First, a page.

- #MeToo: BCCI Committee of Administrators clears CEO Rahul Johri of sexual harassment charges
- Nirankari Bhawan blast case: Accused Bikramjit Singh held, Avtar Singh still at large, CM Amarinder Singh says Pakistan helping Khalistani terrorists
- Malegaon blast case: Bombay High Court refuses to stay trial court proceedings against Lt Col Purohit, adjourns matter for 2 weeks
November 11 marks the National Education Day in India and it was instated on the birthday of Maulana Abul Kalam Azad in order to the honour great Indian scholar. When Indian education sector is put on world’s map, it appears to be a very minute dot but when it is assessed within the boundaries, India has come a long way. Very few contributed to the upliftment of education in the country like Abul Kalam Azad, but how did a Khilafat Movement leader become a true phenomenon of education.
While India was undergoing struggle for independence, a young Abul Kalam adopted Azad, which means free, in his name. During his early days, he was fascinated with philosophy and poetry especially on religion. He was an unequivocal champion of Indian nationalism and gradually became the leader of Khilafat Movement in the country. But Maulana Azad’s ideals were radically changed when he met the charismatic Mohandas Karamchand Gandhi.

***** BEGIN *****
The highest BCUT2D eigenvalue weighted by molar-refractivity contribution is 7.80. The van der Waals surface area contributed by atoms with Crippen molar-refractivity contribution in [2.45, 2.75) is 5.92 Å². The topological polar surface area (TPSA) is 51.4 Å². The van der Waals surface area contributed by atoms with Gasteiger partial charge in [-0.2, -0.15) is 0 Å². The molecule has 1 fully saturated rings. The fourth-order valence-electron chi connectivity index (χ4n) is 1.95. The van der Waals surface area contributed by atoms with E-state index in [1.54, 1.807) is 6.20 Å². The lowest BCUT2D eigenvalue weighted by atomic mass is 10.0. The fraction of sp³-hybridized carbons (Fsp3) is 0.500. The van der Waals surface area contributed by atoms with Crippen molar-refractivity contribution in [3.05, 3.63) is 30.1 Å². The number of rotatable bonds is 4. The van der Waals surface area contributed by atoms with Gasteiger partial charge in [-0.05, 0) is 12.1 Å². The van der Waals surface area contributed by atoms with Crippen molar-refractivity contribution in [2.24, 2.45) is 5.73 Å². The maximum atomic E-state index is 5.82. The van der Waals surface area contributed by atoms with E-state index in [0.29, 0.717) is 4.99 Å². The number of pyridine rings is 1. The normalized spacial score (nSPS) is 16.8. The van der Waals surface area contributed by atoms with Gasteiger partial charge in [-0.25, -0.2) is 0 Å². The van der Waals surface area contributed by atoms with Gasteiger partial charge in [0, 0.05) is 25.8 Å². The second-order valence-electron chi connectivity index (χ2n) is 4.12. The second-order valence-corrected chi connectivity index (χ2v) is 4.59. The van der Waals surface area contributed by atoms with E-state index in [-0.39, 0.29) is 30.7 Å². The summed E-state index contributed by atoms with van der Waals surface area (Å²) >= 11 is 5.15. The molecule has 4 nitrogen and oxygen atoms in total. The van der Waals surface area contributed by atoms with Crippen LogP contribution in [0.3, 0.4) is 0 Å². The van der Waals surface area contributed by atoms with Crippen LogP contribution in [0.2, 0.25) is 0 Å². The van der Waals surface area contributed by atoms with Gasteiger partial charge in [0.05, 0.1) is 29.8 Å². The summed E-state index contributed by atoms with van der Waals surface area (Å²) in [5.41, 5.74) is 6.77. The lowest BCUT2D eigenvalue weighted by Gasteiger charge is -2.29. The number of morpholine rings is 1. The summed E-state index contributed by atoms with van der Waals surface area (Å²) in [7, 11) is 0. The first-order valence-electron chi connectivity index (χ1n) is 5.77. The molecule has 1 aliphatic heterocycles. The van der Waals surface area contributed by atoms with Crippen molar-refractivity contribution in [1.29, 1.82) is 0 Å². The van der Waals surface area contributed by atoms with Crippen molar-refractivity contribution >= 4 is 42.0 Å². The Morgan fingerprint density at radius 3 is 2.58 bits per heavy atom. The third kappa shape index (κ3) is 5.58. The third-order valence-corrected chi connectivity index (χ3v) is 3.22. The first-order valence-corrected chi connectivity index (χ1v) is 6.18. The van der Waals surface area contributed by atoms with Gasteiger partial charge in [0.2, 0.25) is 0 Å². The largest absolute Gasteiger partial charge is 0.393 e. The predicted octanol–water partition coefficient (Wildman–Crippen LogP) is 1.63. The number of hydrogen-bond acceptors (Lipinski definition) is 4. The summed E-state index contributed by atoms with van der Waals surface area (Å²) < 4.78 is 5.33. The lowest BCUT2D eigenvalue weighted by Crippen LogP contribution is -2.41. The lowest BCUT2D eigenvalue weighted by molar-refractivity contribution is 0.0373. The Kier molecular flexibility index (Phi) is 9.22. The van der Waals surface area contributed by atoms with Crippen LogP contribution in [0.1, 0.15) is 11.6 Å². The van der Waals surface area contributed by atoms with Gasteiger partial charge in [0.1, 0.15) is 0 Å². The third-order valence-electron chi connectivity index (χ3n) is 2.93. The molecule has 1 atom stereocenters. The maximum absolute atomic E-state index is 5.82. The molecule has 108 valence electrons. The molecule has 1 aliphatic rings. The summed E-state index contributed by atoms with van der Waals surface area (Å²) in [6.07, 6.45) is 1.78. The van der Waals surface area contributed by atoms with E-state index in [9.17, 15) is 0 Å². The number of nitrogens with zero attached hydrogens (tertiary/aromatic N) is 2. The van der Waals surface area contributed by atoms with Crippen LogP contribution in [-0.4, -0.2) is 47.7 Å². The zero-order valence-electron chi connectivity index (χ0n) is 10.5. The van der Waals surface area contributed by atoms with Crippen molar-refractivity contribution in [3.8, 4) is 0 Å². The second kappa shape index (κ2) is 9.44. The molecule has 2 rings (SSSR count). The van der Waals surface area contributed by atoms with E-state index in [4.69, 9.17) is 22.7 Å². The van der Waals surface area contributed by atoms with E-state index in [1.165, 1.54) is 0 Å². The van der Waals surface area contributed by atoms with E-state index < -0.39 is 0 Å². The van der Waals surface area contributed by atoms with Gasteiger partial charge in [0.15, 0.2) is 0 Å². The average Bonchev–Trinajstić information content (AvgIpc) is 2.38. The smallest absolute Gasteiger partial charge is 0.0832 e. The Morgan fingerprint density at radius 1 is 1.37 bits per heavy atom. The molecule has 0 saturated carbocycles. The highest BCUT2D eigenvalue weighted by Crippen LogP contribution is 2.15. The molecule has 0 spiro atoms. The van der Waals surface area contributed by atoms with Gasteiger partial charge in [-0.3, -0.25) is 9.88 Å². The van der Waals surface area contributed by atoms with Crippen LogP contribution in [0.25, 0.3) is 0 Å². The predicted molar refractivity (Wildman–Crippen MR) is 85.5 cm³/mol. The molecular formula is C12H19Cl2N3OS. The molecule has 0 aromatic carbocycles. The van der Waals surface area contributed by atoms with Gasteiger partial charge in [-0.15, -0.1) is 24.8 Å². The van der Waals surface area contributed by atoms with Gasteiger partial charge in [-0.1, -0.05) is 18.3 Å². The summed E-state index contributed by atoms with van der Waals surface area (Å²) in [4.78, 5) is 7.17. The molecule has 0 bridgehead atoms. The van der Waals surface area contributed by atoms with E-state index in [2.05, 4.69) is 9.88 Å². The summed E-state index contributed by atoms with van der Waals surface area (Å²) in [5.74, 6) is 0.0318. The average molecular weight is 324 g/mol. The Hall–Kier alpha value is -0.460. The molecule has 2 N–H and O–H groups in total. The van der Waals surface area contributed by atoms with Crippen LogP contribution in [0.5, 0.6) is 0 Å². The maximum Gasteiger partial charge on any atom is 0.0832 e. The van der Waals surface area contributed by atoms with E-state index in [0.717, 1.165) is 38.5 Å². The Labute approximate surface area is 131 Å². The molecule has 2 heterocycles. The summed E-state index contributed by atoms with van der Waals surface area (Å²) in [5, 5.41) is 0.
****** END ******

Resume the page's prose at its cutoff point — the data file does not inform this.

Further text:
After acquainting Gandhi, Azad began to incline towards the non-violent civil disobedience and relentlessly advocated Hindu-Muslim unity, becoming a patron of secularism. At the age of 35, he became the youngest President ever of the Indian National Congress and was at the helm of the political party when it organised the historic Quit India movement. He was also the main organisers of Dharasana Satyagraha.
Maulana Abul Kalam Azad worked day and night to move Jamia Millia Islamia, which he established in 1920 in Aligarh, to New Delhi. The university was initially set up to cater the sidelined section of Muslims but Azad looked at the broader aspects of education and shifted the institution to the national capital for all-around development of all sections. He was instrumental in the establishment of Indian Institutes of Technology and University Grants Commission.
Azad is also credited with promoting the education for women and radicalising the primary as well as higher education system in India. After India got its independence from the British, Maulana served as the education minister of free India from 1947 to 1958.
In order to commemorate his Herculean efforts towards the education, which has undoubtedly shaped the modern India, the government of India announced in 2008, “The HRD Ministry has decided to commemorate the birthday of this great son of India by recalling his contribution to the cause of education in India. November 11 every year, from 2008 onwards, will be celebrated as the National Education Day, without declaring it a holiday.”